|venue:||University of Nottingham|
A mathematical model describing skeletal muscle fuel utilisation in humans
The 2007 European Study Group with Industry (ESGI) helped Unilever develop a mathematical model that describes skeletal muscle fuel utilisation in humans. This was motivated by an interest in how skeletal muscle switches from utilisation of lipids for fuel in the fasting state to use of glucose in the fed state, and how this metabolic switching varies depending on an individuals insulin sensitivity.
The work of the 59th ESGI has provided the basis for a cross-faculty PhD project – a BBSRC Industrial CASE Award - at Nottingham University under the supervision of Prof John King (Applied Mathematics) and Prof Ian McDonald (Centre for Integrated Systems Biology and Medicine). At the Study Group the major features of the project were elaborated.
"Critically the Study Group also offered an opportunity to familiarise both mathematicians and biologists with the different approaches and ways of working of their respective disciplines in a relaxed but highly productive manner." - Brendan O’Malley, Systems Biology Project Leader, Unilever.
The relationship between Unilever Corporate Research and Prof John King dates back to the 2005 European Study Group with Industry, where they met for the first time: at that meeting a long-term relationship was established which has since led to consultancy work and research including the current drafting of publications. In addition Unilever’s positive experiences at Study Groups inspired the Systems Biology group to sponsor an internal Maths Biology study group meeting at Unilever. This brought together Unilever researchers from the mathematical and biological sciences with leading academics, including Prof King, to work on a number of Unilever relevant problems. This has helped foster cross-disciple communication internally and initiate new projects utilising mathematical methods.
The project. The project looks at a multi-scale model – at the cellular and organ scale - of glucose and fat uptake; in particular the project investigates how glucose and fats are processed after eating a meal and how skeletal muscle switches from utilising one source of energy to another - that is from glucose to fats and vice versa. The research is critical in pre-diabetic people whether there is a history of resistance to insulin controlled glucose intake. In such insulin resistance states this fuel switching ability is impaired leading to inappropriate responses to post-meal nutrients. The goal of this project is to use the models developed to improve Unilever understanding of the mechanistic drivers of metabolic inflexibility particularly with regard to the interaction between adipose and muscle tissue.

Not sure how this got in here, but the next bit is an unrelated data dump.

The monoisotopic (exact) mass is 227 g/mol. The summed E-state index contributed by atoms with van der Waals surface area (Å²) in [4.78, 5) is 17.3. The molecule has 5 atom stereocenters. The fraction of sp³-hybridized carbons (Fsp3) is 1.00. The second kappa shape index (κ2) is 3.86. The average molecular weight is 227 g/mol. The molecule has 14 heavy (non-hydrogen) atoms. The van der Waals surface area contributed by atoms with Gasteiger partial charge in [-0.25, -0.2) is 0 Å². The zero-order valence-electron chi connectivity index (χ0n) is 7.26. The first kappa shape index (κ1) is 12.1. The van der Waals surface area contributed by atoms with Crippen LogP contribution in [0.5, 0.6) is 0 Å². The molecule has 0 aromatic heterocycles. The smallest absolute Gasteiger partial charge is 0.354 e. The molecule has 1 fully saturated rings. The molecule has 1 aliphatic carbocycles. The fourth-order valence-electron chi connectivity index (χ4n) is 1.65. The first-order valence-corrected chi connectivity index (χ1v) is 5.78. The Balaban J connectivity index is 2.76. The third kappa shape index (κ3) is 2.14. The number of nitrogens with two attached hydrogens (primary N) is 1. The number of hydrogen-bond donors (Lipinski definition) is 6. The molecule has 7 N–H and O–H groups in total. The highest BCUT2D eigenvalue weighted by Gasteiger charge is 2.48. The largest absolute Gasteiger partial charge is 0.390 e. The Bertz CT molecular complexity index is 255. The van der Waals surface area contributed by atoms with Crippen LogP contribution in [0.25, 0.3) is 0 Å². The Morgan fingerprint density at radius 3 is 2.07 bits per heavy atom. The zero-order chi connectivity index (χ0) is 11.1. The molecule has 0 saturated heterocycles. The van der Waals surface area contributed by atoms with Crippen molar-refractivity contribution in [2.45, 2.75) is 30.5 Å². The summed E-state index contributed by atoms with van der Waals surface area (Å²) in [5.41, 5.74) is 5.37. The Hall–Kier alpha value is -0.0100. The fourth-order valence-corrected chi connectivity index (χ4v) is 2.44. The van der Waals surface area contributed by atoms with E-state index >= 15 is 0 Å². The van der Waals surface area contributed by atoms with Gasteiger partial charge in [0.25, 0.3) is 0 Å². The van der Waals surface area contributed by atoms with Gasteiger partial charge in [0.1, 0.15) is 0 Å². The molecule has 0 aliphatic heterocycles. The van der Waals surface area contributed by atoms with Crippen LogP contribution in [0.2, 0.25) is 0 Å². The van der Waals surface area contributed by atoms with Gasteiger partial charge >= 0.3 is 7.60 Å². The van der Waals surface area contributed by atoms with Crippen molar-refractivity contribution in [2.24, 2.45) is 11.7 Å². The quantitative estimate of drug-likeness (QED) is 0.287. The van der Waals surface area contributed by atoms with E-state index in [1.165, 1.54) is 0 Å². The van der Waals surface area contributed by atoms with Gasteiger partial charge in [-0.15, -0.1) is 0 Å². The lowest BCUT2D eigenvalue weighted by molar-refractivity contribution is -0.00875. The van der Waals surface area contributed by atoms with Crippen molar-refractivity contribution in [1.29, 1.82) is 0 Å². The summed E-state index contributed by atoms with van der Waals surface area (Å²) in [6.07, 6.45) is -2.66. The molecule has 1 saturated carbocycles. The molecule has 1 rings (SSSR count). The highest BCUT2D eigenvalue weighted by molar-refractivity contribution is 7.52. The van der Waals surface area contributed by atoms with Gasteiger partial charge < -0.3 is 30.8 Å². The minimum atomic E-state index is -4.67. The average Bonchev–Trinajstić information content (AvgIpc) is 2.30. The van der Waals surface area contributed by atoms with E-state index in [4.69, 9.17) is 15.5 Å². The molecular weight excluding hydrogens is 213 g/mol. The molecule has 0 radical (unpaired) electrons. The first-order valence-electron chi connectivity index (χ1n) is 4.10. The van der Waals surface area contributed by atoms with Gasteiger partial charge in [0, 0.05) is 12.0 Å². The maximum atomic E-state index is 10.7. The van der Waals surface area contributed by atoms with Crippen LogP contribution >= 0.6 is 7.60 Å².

The mathematics involved in the study is based on an ODE multi-scale model. Coupled differential equations will be used first to develop cellular models of skeletal muscle fuel utilisation which will then be incorporated into a multi-scale integrative physiological model of lipid and glucose metabolism.
How the project fits in Unilever’s research plans. This research will be continued through an Industrial CASE project based at the University of Nottingham and in collaboration with Unilever Corporate Research, where other Unilever long term research projects are developed. It sits within a wider project at Unilever – Systems Biology of Lipid Metabolism - whose scope is to identify novel dietary and lifestyle interventions that can improve heart health using the integrated approaches of systems biology.
As one of the world’s largest food companies, Unilever meets everyday needs for nutrition and add vitality to the life of its consumers. Through this work Unilever aims to develop an improved understanding of the mechanistic drivers of metabolic inflexibility and inform future experimental studies and dietary & lifestyle intervention strategies. These insights can help Unilever design new products that improve the health and vitality of its consumers. By better understanding the ultimate switch-line between glucose and fats utilisation and where the switch goes wrong, the value of this CASE project is to reduce cardiovascular disease (note: 36% of population die from CVD each year in the UK, accordingly with the BHF) and to improve people’s heart health through appropriate changes in an individuals diet and lifestyle.